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ABSTRACT: Dimorphism on dominance and agonistic behaviour in mammals tends to be strongly biased toward males. In this review, we focus on a select few species of mammals in which females are as or more aggressive than males, and/or are dominant to males, and explore the role of androgenic hormones in mediating this important difference. While the data are not as clear-cut as those published on traditional laboratory mammals, our review highlights important endocrine substrates for both organizational and activational influences of steroids on female aggressive behaviour. We highlight areas in which further observations and experiments are crucial, especially the potential facilitative effects of androgens on female aggression. Finally, new and innovative techniques, including molecular genetics and receptor pharmacology, portend important insights into the ways in which androgenic hormones regulate aggressive behaviour in 'atypical' female mammals.Philosophical Transactions of The Royal Society B Biological Sciences 01/2013; 368(1631):20130084. DOI:10.1098/rstb.2013.0084 · 6.31 Impact Factor
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ABSTRACT: Testosterone is a key hormone for the development of secondary sexual characters and dimorphisms in behavior and morphology of male vertebrates. Because females often express detectable levels of testosterone, testosterone has been suggested to also play a role in the modulation of secondary sexual traits in females. Previous comparative analyses in birds and fish demonstrated a relationship between male-to-female testosterone ratios and the degree of sexual dimorphism. Furthermore, female maximum testosterone was related to mating system and coloniality. Here, we reevaluate these previous ideas using phylogenetic analyses and effect size measures for the relationship between birds’ male-to-female maximum testosterone levels. Further, we investigate the seasonal androgen response of female birds (the difference from baseline to maximum testosterone), which in males is strongly related to mating system. We could not confirm a relationship between male-to-female testosterone, maximum female testosterone, or the seasonal androgen response of females with any life-history parameter. We conclude that the expectation that testosterone regulates traits in females in a similar manner as in males should be reconsidered. This expectation may be partially due to hormone manipulation studies using pharmacological doses of testosterone that had similar effects in females than in males but may be of limited importance for the physiological range of testosterone concentrations occurring within ecological and evolutionary contexts. Thus, the assumption that circulating testosterone should covary with ecologically relevant secondary sexual traits in females may be misleading: selection pressures on females differ from those on males and females may regulate behavior differently.Behavioral Ecology 04/2014; 25(4):685-699. DOI:10.1093/beheco/aru019 · 3.16 Impact Factor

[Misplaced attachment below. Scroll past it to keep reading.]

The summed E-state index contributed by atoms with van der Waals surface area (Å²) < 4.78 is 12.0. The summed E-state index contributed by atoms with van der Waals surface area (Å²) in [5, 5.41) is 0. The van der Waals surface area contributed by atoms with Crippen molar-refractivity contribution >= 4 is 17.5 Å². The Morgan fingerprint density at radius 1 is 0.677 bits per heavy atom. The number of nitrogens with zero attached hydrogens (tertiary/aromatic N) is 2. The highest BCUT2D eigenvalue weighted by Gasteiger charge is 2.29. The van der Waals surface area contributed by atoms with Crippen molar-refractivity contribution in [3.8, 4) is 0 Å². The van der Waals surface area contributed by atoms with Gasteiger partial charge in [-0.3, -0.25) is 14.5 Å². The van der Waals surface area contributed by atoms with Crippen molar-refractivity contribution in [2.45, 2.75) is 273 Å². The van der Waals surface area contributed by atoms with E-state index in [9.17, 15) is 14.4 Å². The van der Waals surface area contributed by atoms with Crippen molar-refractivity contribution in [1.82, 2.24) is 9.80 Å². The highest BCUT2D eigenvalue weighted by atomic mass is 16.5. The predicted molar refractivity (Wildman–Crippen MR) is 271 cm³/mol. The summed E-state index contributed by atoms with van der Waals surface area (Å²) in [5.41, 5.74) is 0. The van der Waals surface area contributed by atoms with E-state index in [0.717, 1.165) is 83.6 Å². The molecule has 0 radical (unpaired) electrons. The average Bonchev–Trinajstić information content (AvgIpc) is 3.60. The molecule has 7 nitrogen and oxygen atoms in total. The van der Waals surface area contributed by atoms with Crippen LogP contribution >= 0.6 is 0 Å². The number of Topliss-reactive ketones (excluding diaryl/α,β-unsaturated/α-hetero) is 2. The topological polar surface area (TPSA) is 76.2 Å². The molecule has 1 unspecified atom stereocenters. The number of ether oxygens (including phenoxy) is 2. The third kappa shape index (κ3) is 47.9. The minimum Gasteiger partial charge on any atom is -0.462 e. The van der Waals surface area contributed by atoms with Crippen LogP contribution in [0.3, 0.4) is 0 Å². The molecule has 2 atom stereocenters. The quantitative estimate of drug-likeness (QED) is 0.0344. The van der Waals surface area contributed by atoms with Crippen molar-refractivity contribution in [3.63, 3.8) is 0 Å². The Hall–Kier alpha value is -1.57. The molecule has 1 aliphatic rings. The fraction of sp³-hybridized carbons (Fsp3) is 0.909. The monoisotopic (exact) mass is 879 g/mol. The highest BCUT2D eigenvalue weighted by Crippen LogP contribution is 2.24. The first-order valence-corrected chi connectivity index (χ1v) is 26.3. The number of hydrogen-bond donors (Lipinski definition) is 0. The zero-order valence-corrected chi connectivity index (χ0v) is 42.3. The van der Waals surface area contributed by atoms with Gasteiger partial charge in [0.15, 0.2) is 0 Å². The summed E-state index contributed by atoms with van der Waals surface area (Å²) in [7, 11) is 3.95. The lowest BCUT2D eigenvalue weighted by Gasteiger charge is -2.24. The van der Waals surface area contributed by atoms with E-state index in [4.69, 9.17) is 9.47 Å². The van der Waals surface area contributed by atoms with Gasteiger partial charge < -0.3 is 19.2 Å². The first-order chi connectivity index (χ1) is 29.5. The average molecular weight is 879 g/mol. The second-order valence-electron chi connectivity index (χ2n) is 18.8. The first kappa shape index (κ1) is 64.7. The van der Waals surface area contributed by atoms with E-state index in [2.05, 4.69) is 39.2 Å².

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ABSTRACT: The aim of this investigation was to study the welfare of 3 captive groups of cotton-top tamarins housed in different zoological parks. Ethological observations were conducted during 1 year. In addition, fecal samples were collected and the concentrations of glucocorticoids, androgens, and progestogens were measured. Within each group, no significant differences in fecal cortisol concentrations were found between subjects. The fecal concentrations of testosterone and progesterone significantly differed depending on the sexes and ages of the tamarins. A significant association was found among hormone concentrations, exhibit dimensions, and group composition. A highly significant correlation was found between all hormones considered and the space available for each subject. Significant differences in behavioral patterns were observed among groups, including social-individual, affiliative-aggressive, and anogenital-suprapubic scent marking. Correlations between hormone measurements and behaviors were detected. In conclusion, this study confirmed the associations between some behaviors exhibited by these nonhuman primates and both cortisol and testosterone; these data also highlight the role played by progesterone in these behaviors.Journal of Applied Animal Welfare Science 05/2014; DOI:10.1080/10888705.2014.916173 · 0.69 Impact Factor